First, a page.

October 26, 2020

Plug-in hybrids emit up to 2.5 times more CO2 than what manufacturers say, according to a new study



Plug-in hybrids are “wolves in sheep’s clothing” in the motor world, warns the nonprofit organization Transport and Environment, based on the results of a new study it just published.

According to him analysis, in which real driving data of some 20,000 models of this type in the United Kingdom, France, the Netherlands, Germany and Poland have been used, the emissions of these cars are up to 2.5 higher than those presented by the tests of laboratory and, in some cases, reach almost the same levels as the new gasoline and diesel models.

The caveat is important as plug-in hybrids receive support from almost all European governments to reduce greenhouse gas emissions in transport. But also because their sales are skyrocketing. In Spain, for example, although in the end it was decided to reduce the incentive for these vehicles in the RENOVE plan – they receive 2,600 euros compared to 4,000 euros for electric vehicles – in the month of September 1,974 new registrations were recorded, or whatever it is the same, 265.5% more than in the same period last year.

“Right now, plug-in hybrids are being touted as zero emission vehicles for cities,” says UK Director of Transport and Environment Greg Archer. “However, this is a misleading marketing campaign. Unless the battery is recharged frequently, these cars can have even more damaging effects on the climate than conventional ones.”

According to the analysis, the emissions of plug-in hybrids during their useful life in real conditions are about 28 tons, while those of gasoline are around 39 tons and diesel, 41. In comparison, an electric car emits about 3.8 tons of CO2. “What we want to point out is that the best alternative is the electric car,” he explains by phone, “and that we should not be fooled.”

Plug-in hybrid vehicles are those that combine an electric motor with a combustion engine, and use a battery that is recharged through external points, where they are plugged in. These cars also accumulate energy in the braking of the vehicle (like conventional hybrids), although this way you get less charge than when you plug them in.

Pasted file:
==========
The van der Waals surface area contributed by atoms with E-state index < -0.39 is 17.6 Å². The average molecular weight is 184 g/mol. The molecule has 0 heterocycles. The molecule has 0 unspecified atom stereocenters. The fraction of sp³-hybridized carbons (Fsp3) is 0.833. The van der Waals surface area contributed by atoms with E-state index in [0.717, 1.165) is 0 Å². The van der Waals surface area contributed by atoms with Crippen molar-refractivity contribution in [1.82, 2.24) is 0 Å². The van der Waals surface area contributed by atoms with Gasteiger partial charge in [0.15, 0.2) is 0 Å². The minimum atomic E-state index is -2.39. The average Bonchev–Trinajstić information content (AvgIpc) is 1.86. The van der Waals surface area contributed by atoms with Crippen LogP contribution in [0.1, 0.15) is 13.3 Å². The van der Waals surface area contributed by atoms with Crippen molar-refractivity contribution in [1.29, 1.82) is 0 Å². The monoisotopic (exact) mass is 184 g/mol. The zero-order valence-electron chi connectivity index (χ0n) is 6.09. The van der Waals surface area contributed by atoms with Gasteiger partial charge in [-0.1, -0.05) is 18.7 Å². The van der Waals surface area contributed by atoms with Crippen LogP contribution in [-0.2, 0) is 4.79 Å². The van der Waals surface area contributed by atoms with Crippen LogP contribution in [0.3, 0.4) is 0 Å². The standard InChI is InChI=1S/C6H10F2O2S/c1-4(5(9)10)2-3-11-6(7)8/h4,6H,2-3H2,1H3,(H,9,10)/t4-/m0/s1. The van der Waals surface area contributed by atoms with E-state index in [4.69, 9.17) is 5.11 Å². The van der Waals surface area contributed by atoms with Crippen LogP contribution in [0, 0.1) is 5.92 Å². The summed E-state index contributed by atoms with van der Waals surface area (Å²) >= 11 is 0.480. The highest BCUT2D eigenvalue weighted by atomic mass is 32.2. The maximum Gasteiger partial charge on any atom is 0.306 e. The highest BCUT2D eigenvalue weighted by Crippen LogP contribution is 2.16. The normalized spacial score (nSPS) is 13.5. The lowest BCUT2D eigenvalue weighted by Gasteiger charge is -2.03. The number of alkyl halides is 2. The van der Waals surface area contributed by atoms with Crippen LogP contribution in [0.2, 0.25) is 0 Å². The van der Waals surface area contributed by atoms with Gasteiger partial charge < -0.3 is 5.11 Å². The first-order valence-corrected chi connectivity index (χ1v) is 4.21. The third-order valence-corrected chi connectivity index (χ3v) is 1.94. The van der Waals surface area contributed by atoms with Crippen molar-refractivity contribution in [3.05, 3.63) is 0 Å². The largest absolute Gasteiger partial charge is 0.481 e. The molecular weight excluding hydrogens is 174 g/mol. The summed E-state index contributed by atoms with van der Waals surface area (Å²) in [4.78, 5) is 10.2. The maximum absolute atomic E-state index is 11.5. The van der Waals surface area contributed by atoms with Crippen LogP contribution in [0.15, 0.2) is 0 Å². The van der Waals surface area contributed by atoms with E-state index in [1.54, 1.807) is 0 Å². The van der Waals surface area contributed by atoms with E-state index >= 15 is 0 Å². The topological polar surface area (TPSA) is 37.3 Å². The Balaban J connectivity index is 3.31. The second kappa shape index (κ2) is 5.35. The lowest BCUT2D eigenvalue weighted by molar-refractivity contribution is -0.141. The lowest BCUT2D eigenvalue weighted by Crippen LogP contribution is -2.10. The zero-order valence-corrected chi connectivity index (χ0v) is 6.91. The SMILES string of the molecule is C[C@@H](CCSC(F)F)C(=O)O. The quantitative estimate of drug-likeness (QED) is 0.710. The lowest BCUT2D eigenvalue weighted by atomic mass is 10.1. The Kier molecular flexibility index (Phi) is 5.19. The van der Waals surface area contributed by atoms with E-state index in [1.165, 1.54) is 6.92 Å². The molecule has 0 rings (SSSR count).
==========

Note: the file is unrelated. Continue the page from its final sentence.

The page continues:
In principle, they offer environmental advantages, since with a full battery, most can cover up to 40 kilometers in electric mode. And, therefore, they are usually sold as cars with the advantages of a traditional car but with zero emissions for short distances.

However, according to Transport and Environment, the theory is almost never fulfilled in real life. Among the two biggest problems encountered in everyday use is that drivers often don’t recharge their batteries as often as necessary. In addition, vehicles use the fuel engine for functions as basic as heating the vehicle so that, in many cases, even being in ‘eco’ mode, the car is actually using fuel like a conventional car.

“These cars have several drawbacks in reducing emissions,” explains Archer. “On the one hand, they need to be recharged continuously due to the reduced capacity of their batteries (they usually cover a little more than 30 kilometers) but, also, for technical reasons it is very difficult to use them as electric cars on long journeys, which is when really all cars they emit most of their CO2 emissions. In that case, carrying a battery is even a disadvantage because it makes them weigh more. ”

For Loughborough University electric vehicle expert Andrew Fly, however, plug-in hybrids can play a beneficial role in the transition to electric. “Without a doubt, the electric car is much better”, he explains, “but when the infrastructure to recharge the vehicles is lacking or one needs to make very long trips without the possibility of charging the battery, it can be a good option”.

Transport and Enviroment, together with Greenpeace, is trying to pressure the UK Government to ban the sale of plug-in hybrid vehicles at the same time as gasoline and diesel models. In his opinion, only in this way will the emergence of a more competitive market in the electric car be pushed.

“Governments should stop supporting these types of cars as they offer no real benefit,” concludes Archer. “To reduce emissions, the best alternative is the electric vehicle and that is where they should concentrate their efforts.”

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